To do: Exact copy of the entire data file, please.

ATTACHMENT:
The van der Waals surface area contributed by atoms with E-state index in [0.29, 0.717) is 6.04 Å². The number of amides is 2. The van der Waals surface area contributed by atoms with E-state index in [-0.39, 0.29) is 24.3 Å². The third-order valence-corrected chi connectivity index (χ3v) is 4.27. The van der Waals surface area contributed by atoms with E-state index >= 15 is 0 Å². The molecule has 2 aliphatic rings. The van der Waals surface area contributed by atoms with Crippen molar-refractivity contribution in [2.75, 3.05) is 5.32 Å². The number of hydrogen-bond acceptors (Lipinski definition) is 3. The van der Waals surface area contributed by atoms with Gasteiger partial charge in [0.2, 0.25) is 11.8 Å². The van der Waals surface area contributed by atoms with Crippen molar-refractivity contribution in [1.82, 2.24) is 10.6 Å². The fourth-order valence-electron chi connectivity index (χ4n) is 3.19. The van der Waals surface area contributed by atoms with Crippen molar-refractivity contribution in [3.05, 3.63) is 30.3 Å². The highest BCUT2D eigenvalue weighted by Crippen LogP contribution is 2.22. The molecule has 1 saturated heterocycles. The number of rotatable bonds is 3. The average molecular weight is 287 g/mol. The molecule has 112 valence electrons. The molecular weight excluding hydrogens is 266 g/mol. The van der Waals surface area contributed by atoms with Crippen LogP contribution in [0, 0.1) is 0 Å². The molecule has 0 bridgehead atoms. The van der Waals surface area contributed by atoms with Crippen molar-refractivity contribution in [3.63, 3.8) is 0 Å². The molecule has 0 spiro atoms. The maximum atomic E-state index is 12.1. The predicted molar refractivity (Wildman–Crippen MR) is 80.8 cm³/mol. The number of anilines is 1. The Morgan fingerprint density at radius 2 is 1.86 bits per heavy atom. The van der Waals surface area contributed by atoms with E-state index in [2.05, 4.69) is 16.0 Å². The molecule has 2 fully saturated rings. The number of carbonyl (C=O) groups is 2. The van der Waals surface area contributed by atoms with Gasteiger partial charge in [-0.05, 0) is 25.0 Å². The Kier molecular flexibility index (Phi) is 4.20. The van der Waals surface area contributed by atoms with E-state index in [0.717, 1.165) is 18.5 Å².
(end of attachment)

The van der Waals surface area contributed by atoms with E-state index in [0.29, 0.717) is 6.04 Å². The number of amides is 2. The van der Waals surface area contributed by atoms with E-state index in [-0.39, 0.29) is 24.3 Å². The third-order valence-corrected chi connectivity index (χ3v) is 4.27. The van der Waals surface area contributed by atoms with E-state index >= 15 is 0 Å². The molecule has 2 aliphatic rings. The van der Waals surface area contributed by atoms with Crippen molar-refractivity contribution in [2.75, 3.05) is 5.32 Å². The number of hydrogen-bond acceptors (Lipinski definition) is 3. The van der Waals surface area contributed by atoms with Gasteiger partial charge in [0.2, 0.25) is 11.8 Å². The van der Waals surface area contributed by atoms with Crippen molar-refractivity contribution in [1.82, 2.24) is 10.6 Å². The fourth-order valence-electron chi connectivity index (χ4n) is 3.19. The van der Waals surface area contributed by atoms with Crippen molar-refractivity contribution in [3.05, 3.63) is 30.3 Å². The highest BCUT2D eigenvalue weighted by Crippen LogP contribution is 2.22. The molecule has 1 saturated heterocycles. The number of rotatable bonds is 3. The average molecular weight is 287 g/mol. The molecule has 112 valence electrons. The molecular weight excluding hydrogens is 266 g/mol. The van der Waals surface area contributed by atoms with Crippen LogP contribution in [0, 0.1) is 0 Å². The molecule has 0 bridgehead atoms. The van der Waals surface area contributed by atoms with Crippen molar-refractivity contribution in [3.63, 3.8) is 0 Å². The molecule has 0 spiro atoms. The maximum atomic E-state index is 12.1. The predicted molar refractivity (Wildman–Crippen MR) is 80.8 cm³/mol. The number of anilines is 1. The Morgan fingerprint density at radius 2 is 1.86 bits per heavy atom. The van der Waals surface area contributed by atoms with E-state index in [2.05, 4.69) is 16.0 Å². The molecule has 2 fully saturated rings. The number of carbonyl (C=O) groups is 2. The van der Waals surface area contributed by atoms with Gasteiger partial charge in [-0.05, 0) is 25.0 Å². The Kier molecular flexibility index (Phi) is 4.20. The van der Waals surface area contributed by atoms with E-state index in [0.717, 1.165) is 18.5 Å².